HITS Daily Double


Viral in 60 seconds

In 2017-18, SoundCloud emerged as the discovery platform, inevitably becoming a hotbed for talent and creating a culture/genre of its own. While artists still develop their craft and fanbases within SoundCloud, the gold rush to find SoundCloud artists is not as frenzied as it once was. This year, TikTok has become the app for breaking talent. User-generated content rules in 2019, as fans create their own silly, entertaining and sometimes genius videos within the platform, and use whatever song they please as their soundtrack. Becoming a meme or creating a viral dance for a track is now more important than a big sync or placement.

The result of TikTok’s appeal to Gen-Z is directly affecting DSPs, playlists, charts and A&R. It also now has a culture/genre of its own and has been the catalyst for igniting careers and bidding wars, along with giving new life to old songs. Lil Nas X, Y2K, Arizona Zervas and Ant Saunders jumpstarted their careers via the platform, leading to substantial major-label deals.

Adding fuel to the inferno of virality is data—everyone sees the same numbers now. As was the case with the Zervas/Saunders signing frenzy, deals are accelerated in the new market. Sharp rises in views, streams and plays lead all players down the same path to talent.

The New A&Rs
Creative executives (or their teams of Internet-savvy youngsters) aren’t the only ones following data religiously. Curators/editors at Spotify are ON IT—and they have flexed their A&R muscle this year. Their job is to find new songs and artists that resonate, and, as shown with “ROXANNE,” “Yellow Hearts” and Trevor Daniel’s “Falling,” when these editors take action on a track that is bubbling elsewhere (TikTok) or within the platform, the outcome can be life-changing and career-altering in the best possible way.

Rap Still Reigns
Have you looked at Apple Music lately? Do you know any songs by Youngboy Never Broke Again? Familiar with DaBaby? Rod Wave? Melly, Polo G, Roddy Ricch? If this is a foreign language to you, then you’ve got some studying to do—because this is what the kids are really listening to.

Distro Derby
As technology makes it easier to record, upload and stream/sell music, distribution has become more important than ever. A DIY revolution has triggered companies like The Orchard, Caroline, AWAL, STEM, EMPIRE, ADA and Ingrooves to cast wide nets and offer “label services” to entry-level and up-and-coming acts, serving as a minor-league system for talent—and increasing marketshare in the process.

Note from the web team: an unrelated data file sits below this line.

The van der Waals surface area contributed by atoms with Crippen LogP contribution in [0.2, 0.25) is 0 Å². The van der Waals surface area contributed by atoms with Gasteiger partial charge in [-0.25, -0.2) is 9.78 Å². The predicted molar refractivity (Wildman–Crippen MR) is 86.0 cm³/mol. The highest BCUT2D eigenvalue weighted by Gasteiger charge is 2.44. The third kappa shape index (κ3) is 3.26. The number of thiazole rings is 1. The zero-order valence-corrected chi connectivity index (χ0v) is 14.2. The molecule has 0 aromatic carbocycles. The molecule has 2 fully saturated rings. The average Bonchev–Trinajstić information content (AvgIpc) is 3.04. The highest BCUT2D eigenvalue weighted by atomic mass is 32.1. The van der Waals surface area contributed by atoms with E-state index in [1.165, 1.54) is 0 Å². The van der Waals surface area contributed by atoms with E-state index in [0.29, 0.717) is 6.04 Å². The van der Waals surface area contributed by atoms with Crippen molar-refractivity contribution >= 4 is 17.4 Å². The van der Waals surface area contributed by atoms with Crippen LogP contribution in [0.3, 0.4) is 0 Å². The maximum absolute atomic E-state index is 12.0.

Music Goes Hollywood
The demand for music content is stronger than ever. Major docs hit Netflix, Showtime and HBO, and music films dominated the box office. Among the major figures with content released this year: Beyoncé, Travis Scott, Motley Crue, Clarence Avant, Taylor Swift (concert), Motown, Bob Dylan, Springsteen on Broadway, Clive Davis and many more. Music films like Bohemian Rhapsody, A Star Is Born and Rocketman had big box-office success and major soundtracks that sustained in 2019. Even TV competition shows beefed up their music content with The Masked Singer, Songland and Rhythm & Flow. Whether it’s via film/TV, social media or new platforms, content is king, and music is very much in demand. Already rumored for next year is another Taylor/Netflix collab and a Billie Eilish doc hitting Apple TV+.

The Demise of iTunes
Once the savior of the music industry, the digital single and album hub is still breathing, but struggling to keep up with streaming. Album bundling and D2C offers aren’t helping either.

Global Gains
K-Pop and Latin music have risen to become the most promising global genres and markets. Multiple K-Pop acts had #1 debuts in 2019, while Latin stars Rosalía, J Balvin, Bad Bunny and Ozuna, among others, maintain dominance through video and streaming. Making their success in the U.S. even more incredible, their songs are not in English. Collabs with English-speaking stars like Drake, Justin Bieber and Halsey feature those acts singing in a foreign language. K-Pop and Latin artists are creating a thriving global, urban sound, inspired by hip-hop culture. The biggest K-Pop acts have designated rappers, with more and more rap featured in their pop tracks.

Self-Promotion isn’t Shameless
What do Taylor Swift and DaBaby have in common? They are masters of self-promotion, hustle and engagement. Yes, even superstars like Taylor have to promote their own products—and she works her ass off doing so. Not a week went by this year when Swift didn’t make headlines. DaBaby, meanwhile, has blossomed into a full-blown entertainer in 2019. His performances and visuals showcase hard work, creativity and flat-out commitment to stardom. Swift and DaBaby have put in the work and are reaping the benefits.

Haters = Fans
Drake, Taylor, Kanye, Post Malone, 6ix9ine, XXXTentacion, Chris Brown. Reaching polarizing-figure status or getting “canceled” only brings more interest to the product. Every hater is keeping up, and more importantly, listening.